Economic news

Wall Street Pushes Treasury Yields, Stocks Higher

  • U.S. stocks advance, echoing gains in Europe
  • 10-year Treasury yields hit highest level since 2019
  • Oil prices give back some gains
  • Gold dips, Bitcoin advances

BOSTON/LONDON, March 22 (Reuters) - U.S. stocks regained ground on Tuesday, while Treasury yields climbed higher and oil dipped, as investors adjusted their expectations for rate hikes following hawkish comments from the U.S. Federal Reserve.

The Dow Jones Industrial Average rose 281.07 points, or 0.81%, to 34,834.06; the S&P 500 gained 27.59 points, or 0.62%, to 4,488.77; and the Nasdaq Composite added 87.88 points, or 0.64%, to 13,926.34.

Stocks gaining included banks potentially benefiting from higher interest rates such as Morgan Stanley and Wells Fargo & Co, and sports apparel giant Nike Inc, which advanced around 5.5% after it beat quarterly profit and revenue expectations.

Fed Chair Jerome Powell said on Monday the central bank could move "more aggressively" to raise rates to fight inflation, possibly by more than 25 basis points (bps) at once.

Markets were recalibrating the higher possibility of a 50-bps hike. On Tuesday morning, money markets were pricing in an 80% chance of a 50-bps hike in May, although this dipped to 70% around midday.

At around 1345 GMT, the U.S. 10-year Treasury yield was at 2.366%, having hit its highest since 2019 .

RBC Capital Markets' chief U.S. economist Tom Porcelli wrote in a note to clients that during the speech "it was easy to wonder if a 75bps hike or even going intra-meeting is possible."

"Both outcomes seem incredibly extreme but when we hear Powell talk about inflation he comes off as incredibly anxious to us."

Euro zone government bond yields also rose, with Germany's benchmark 10-year yield hitting around 0.515%  its highest level since 2018.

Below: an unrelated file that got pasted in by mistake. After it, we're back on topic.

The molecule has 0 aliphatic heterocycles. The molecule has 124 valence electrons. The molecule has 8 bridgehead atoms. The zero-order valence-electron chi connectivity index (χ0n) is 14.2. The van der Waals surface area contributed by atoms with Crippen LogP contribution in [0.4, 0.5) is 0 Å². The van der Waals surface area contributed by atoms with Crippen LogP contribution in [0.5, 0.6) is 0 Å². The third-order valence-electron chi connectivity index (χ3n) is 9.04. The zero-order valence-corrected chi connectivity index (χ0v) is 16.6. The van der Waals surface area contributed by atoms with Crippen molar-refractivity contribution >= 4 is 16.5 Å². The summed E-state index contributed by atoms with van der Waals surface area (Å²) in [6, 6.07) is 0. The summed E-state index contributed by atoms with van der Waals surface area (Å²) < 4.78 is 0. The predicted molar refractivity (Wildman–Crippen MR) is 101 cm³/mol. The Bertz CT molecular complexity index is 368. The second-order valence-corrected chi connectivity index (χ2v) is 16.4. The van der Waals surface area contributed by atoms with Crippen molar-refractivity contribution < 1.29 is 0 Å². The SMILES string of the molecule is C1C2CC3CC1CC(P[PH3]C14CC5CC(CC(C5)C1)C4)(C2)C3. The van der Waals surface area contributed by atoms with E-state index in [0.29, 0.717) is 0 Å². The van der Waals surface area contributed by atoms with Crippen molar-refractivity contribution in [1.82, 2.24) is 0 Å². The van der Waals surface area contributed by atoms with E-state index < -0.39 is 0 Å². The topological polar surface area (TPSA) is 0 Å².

Although Wall Street had closed lower on Monday after Powell's comments, stock markets in Europe rose. The STOXX 600 was up 0.65%, having climbed high in recent sessions to reach a one-month high. London's FTSE 100 was up 0.54%.

The MSCI world equity index, which tracks shares in 50 countries, was up 0.63% on the day.

Matthias Scheiber, global head of multiasset portfolio management at Allspring Global Investments, said the pickup in stocks could be a case of investors buying the dip, but that growth stocks would struggle if the U.S. 10-year yield moves closer to 2.5%.

"We saw the sharp rise in yields yesterday and we see that continuing today on the long end, so that’s likely to put pressure on equities. ... It will be hard for equities to have a positive performance."

But JPMorgan said that 80% of its clients plan to increase equity exposure, which is a record high.

"With positioning light, sentiment weak and geopolitical risks likely to ease over time, we believe risks are skewed to the upside," wrote JPMorgan strategists in a note to clients.

"We believe investors should add risk in areas that overshot on the downside such as innovation, tech, biotech, EM/China, and small caps. These segments are pricing in a severe global recession, which will not materialize, in our view."

The conflict in Ukraine continued to weigh on sentiment. U.S. President Joe Biden issue one of his strongest warnings yet that Russia is considering using chemical weapons. 

Oil prices lost some ground gained Monday following news that some European Union members were considering imposing sanctions on Russian oil - although Germany said the bloc was too dependent on Russian oil and gas to be able to cut itself off. 

U.S. crude fell 1.08% to $110.91 per barrel and Brent was at $115.53, down 0.08% on the day.

The U.S. dollar index was steady at 98.38 , while the euro was up 0.2% at $1.103 . 

Gold prices fell on Tuesday, pressured by the Fed chief's hawkish approach to tackling inflation. Spot gold dropped 0.6% to $1,923.60 an ounce.

Leading cryptocurrency Bitcoin was up 4.3% at around $42,803, adding to its gains since its intraday low of $34,324 on Feb. 24 when Russia invaded Ukraine.

Reporting by Lawrence Delevingne in Boston and Elizabeth Howcroft in London; editing by Jonathan Oatis

Source: Reuters

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